Border Security - United States Department of Defense

By Larry Thompson,2014-12-07 03:04
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Border Security - United States Department of Defense

    Following are highlights of a joint press conference today on U.S. border security with Secretary of Homeland Security Michael Chertoff, Chief of the U.S. Border Patrol David Aguilar, Assistant Secretary of Defense for Homeland Security Paul McHale, Army Lt. Gen. H Steven Blum and Assistant Secretary of Homeland Security, U.S. Immigrations and Customs Enforcement Julie Myers.

    ; President Bush addressed the nation on May 15 about the need for comprehensive immigration reform.

    Part of the president’s plan focuses on securing our nation’s border. To help with this, the president

    proposed deploying up to 6,000 National Guard forces along the southwest border.

    ; The Department of Homeland Security (DHS) is the lead agency for maintaining the integrity our

    country’s international borders. Guard forces will be in support of DHS. They will be an important, but

    temporary, bridge to improve civilian security capabilities. The support Guard forces provide to the

    Border Patrol will be a tremendous force multiplier.

; Guard forces will be under the control of the governor in whose state they are operating.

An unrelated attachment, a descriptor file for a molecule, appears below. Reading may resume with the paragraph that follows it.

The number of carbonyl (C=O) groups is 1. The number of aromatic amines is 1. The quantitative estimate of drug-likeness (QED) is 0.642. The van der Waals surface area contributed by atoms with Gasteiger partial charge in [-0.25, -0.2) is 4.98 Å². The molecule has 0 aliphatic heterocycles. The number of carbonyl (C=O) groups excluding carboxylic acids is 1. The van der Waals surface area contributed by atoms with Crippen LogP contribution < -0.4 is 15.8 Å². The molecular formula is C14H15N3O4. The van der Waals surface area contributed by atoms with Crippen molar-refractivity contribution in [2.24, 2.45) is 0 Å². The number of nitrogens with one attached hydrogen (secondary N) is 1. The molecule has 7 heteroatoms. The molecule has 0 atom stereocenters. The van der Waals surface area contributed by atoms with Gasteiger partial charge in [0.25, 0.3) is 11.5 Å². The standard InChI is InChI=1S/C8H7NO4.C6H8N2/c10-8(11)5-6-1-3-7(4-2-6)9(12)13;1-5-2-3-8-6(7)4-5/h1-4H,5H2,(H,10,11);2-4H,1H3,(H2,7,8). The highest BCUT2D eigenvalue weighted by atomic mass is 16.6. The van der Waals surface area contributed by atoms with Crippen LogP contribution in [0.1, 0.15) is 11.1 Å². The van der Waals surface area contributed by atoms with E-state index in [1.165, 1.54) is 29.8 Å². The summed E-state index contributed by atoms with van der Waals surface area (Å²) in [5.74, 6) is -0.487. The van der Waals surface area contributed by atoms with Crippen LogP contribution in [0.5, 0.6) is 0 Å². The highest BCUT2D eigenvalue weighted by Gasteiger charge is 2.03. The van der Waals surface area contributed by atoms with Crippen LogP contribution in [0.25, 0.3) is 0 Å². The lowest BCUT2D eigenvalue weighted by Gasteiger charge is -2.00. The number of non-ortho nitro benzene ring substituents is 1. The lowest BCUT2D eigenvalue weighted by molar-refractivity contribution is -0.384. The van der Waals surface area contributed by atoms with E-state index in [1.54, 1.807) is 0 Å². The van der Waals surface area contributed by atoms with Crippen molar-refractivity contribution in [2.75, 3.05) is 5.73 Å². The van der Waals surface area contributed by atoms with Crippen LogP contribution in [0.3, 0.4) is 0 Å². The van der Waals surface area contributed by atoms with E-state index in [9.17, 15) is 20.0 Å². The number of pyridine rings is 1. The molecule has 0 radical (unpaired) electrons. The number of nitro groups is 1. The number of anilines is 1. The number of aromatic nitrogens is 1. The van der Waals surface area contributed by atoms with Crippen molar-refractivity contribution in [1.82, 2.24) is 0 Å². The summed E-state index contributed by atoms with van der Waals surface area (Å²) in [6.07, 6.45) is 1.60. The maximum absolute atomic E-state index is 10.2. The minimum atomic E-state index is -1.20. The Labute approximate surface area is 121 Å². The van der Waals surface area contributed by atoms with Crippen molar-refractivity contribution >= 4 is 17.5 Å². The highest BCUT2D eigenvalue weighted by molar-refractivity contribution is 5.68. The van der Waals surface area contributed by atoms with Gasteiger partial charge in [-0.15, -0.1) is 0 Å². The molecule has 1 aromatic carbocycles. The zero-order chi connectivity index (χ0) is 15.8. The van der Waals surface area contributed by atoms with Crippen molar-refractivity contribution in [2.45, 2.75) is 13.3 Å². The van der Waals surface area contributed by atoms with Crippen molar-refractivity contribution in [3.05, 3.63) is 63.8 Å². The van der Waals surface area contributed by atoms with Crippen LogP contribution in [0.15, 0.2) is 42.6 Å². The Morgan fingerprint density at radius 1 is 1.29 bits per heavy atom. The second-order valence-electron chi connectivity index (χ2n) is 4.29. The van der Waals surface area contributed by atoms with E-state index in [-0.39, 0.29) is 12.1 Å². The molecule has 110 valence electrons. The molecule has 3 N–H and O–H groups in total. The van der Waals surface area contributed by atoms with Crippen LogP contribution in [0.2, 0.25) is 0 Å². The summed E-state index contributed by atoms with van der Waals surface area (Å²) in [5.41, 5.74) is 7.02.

; The initial commitment will be for up to 6,000 military forces on a rotational basis for a period of up to 12

    months. Military support won’t exceed 3,000 personnel during a possible second year of deployment.

    The process is expected to begin in June.

    ; Law enforcement along the border will remain a civilian function. DoD will not play a role in the direct

    apprehension, custodial care or security of those detained by civilian law enforcement.

    ; Missions will include surveillance and reconnaissance, engineering support, transportation support,

    logistics support, medical support, linguistics support, and barrier and infrastructure construction and

    road building.

    ; The missions will be directly related to military skills National Guard soldiers and airmen use in

    warfighting and disaster response, and will be similar to the annual training missions executed as part

    of the counter-drug program along the border for the past 20 years. The difference is a greater force

    size and more resources.

    ; The citizen-soldiers of the National Guard are trained, ready and able to execute this mission. It will not

    come at the expense of progress in the war on terror, or take away from the Guard’s ability to respond

    to natural disasters. The Guard has more troops available, more equipment and more experience this

    year than last year. To the extent possible, troops will come from the four states along the border.

    ; Guard forces already have to do their annual training where they focus on their military specialty. Now,

    instead of performing annual training to practice skills in the wilderness, forces will be put in operational

    use on the border.

    ; While the medic or bulldozer operator may change out every few weeks, the leadership will be in place

    for duration of the operation, in order to provide the needed continuity.

; DoD will seek reimbursement for costs from the appropriate agency partner.

Links: American Forces Press Service story and links

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